In Section B of Sotomayor’s dissent, she went into excruciating detail to show that Trump’s policy was motivated by bias against Muslims, largely by quoting Trump’s words and tweets. This ranged from his December 7, 2015, statement calling for “a total and complete shutdown of Muslims entering the United States until our country’s representatives can figure out what is going on” to his retweeting of anti-Muslim hate videos on November 29, 2017. She even explained “The Snake,” Trump’s favorite song to quote at rallies.

Sotomayor concluded:

Taking all the relevant evidence together, a reasonable observer would conclude that the Proclamation was driven primarily by anti-Muslim animus, rather than by the Government’s asserted national-security justifications. Even before being sworn into office, then-candidate Trump stated that “Islam hates us,” warned that “[w]e’re having problems with the Muslims, and we’re having problems with Muslims coming into the country,” promised to enact a “total and complete shut down of Muslims entering the United States,” and instructed one of his advisers to find a “lega[l]” way to enact a Muslim ban. The President continued to make similar statements well after his inauguration, as detailed above.

Moreover, despite several opportunities to do so, President Trump has never disavowed any of his prior statements about Islam. Instead, he has continued to make remarks that a reasonable observer would view as an unrelenting attack on the Muslim religion and its followers. Given President Trump’s failure to correct the reasonable perception of his apparent hostility toward the Islamic faith, it is unsurprising that the President’s law yers have, at every step in the lower courts, failed in their attempts to launder the Proclamation of its discriminatory taint.

What’s more, the majority’s decision to ignore this evidence of anti-Muslim bigotry flies in the face of a high court decision weeks earlier in Masterpiece Cakeshop v. Colorado Civil Rights Commission. In that case the majority’s decision depended in large part on its judgment that the Colorado Civil Rights Commission acted unconstitutionally by disparaging the religion of the cake shop’s owners.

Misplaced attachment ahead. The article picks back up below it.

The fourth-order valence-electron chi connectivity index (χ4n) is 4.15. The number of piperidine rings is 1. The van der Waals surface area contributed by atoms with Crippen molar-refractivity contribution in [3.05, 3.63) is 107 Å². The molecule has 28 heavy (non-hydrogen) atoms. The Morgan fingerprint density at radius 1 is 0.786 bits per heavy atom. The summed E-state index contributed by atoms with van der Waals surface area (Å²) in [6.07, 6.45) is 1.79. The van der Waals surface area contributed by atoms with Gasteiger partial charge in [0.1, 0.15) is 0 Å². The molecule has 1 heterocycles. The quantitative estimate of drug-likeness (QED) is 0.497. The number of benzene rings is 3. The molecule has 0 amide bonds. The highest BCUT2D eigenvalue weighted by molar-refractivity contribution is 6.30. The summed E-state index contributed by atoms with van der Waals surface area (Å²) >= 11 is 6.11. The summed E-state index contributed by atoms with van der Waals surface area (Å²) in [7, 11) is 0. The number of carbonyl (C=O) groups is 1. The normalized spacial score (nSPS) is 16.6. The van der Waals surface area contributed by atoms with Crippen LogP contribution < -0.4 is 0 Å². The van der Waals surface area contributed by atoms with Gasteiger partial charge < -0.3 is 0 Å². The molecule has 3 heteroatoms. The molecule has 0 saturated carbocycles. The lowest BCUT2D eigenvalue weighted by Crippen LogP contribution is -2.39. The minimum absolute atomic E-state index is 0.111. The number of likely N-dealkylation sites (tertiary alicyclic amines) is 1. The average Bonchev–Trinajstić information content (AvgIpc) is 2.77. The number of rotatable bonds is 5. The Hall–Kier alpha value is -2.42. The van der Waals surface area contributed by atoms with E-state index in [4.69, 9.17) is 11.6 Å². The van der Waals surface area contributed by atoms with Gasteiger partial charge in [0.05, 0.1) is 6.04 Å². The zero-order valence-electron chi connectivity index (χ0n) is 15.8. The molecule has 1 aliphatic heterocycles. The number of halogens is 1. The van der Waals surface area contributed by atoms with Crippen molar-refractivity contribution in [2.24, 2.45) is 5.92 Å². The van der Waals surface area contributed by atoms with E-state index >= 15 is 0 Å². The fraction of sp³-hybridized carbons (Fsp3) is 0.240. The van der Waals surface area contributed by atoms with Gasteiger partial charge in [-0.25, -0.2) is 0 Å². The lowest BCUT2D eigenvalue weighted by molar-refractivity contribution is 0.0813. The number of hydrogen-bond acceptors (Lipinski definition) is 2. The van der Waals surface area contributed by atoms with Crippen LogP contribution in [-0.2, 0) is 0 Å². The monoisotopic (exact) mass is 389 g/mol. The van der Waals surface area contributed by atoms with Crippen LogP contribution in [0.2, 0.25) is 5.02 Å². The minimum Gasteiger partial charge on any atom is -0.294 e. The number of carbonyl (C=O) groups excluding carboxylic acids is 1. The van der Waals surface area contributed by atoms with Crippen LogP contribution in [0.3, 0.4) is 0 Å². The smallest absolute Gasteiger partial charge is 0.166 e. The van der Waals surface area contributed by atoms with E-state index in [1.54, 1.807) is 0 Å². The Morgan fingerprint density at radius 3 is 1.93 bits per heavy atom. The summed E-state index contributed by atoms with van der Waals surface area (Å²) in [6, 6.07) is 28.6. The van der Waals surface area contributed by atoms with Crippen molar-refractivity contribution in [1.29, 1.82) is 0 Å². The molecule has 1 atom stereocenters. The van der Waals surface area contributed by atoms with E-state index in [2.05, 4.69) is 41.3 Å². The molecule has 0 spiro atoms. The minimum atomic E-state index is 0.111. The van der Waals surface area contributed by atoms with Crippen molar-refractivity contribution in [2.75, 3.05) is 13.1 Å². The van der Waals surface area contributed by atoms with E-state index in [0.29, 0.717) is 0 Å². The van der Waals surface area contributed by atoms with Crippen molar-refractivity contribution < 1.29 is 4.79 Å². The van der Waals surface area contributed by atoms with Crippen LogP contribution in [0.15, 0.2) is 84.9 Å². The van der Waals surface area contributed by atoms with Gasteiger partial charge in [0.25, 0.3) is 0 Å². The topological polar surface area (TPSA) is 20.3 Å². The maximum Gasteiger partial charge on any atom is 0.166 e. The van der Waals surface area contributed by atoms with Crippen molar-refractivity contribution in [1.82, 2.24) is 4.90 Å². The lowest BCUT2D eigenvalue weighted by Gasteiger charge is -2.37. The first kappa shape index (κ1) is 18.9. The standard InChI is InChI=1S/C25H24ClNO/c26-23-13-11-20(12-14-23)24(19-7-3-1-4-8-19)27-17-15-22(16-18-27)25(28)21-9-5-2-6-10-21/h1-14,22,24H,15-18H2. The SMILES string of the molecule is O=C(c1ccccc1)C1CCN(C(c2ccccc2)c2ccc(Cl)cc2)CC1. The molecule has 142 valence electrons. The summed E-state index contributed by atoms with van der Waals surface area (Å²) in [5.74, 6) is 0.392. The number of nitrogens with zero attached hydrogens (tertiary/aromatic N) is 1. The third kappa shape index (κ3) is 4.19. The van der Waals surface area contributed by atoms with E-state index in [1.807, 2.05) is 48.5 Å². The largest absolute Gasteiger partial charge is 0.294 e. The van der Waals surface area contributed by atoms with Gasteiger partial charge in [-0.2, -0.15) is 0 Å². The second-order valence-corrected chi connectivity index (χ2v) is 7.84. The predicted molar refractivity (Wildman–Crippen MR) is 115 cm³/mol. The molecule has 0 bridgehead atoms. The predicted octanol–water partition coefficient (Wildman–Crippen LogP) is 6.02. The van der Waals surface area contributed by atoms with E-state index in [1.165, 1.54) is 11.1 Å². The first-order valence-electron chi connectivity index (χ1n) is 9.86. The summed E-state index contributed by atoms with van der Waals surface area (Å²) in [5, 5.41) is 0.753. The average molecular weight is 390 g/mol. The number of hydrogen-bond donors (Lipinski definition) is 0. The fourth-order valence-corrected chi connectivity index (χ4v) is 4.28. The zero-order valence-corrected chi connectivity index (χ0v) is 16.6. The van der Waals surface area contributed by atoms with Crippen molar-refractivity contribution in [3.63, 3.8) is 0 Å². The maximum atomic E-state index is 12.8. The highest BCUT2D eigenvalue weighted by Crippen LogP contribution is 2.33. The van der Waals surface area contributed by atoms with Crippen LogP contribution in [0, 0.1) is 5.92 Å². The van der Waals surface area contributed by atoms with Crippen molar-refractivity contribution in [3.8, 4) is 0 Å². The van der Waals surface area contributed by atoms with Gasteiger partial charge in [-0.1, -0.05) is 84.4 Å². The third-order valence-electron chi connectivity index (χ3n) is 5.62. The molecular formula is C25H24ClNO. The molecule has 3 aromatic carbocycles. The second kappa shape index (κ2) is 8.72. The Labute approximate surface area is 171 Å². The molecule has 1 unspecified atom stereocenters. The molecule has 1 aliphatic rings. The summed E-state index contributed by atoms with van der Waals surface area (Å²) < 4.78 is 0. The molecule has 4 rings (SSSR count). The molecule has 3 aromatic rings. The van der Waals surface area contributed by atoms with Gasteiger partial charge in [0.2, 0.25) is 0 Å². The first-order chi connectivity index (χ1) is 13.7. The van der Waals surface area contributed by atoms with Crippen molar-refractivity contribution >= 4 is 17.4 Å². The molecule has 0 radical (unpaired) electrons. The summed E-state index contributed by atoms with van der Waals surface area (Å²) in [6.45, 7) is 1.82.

“Unlike in Masterpiece, where the majority consid­ered the state commissioners’ statements about religion to be persuasive evidence of unconstitutional government, the majority here completely sets aside the President’s charged statements about Muslims as irrelevant,” Sotomayor wote. “That holding erodes the foundational principles of religious tolerance that the Court elsewhere has so emphatically protected, and it tells members of minority religions in our country ‘that they are outsiders, not full members of the political community.’

The upshot of the dissent is clear: President Trump is clearly, deeply bigoted against Muslims. This bigotry motivates his immigration policy. That is extremely relevant evidence when considering if the president’s immigration policy is unconstitutional due to religious bias, and the majority erred profoundly in disregarding it.

Most of the time, Supreme Court dissents end, “I respectfully dissent.” This time Sotomayor left off “respectfully.” That might not seem like a lot, but it’s a signal of how profoundly distasteful she finds the majority’s judgment.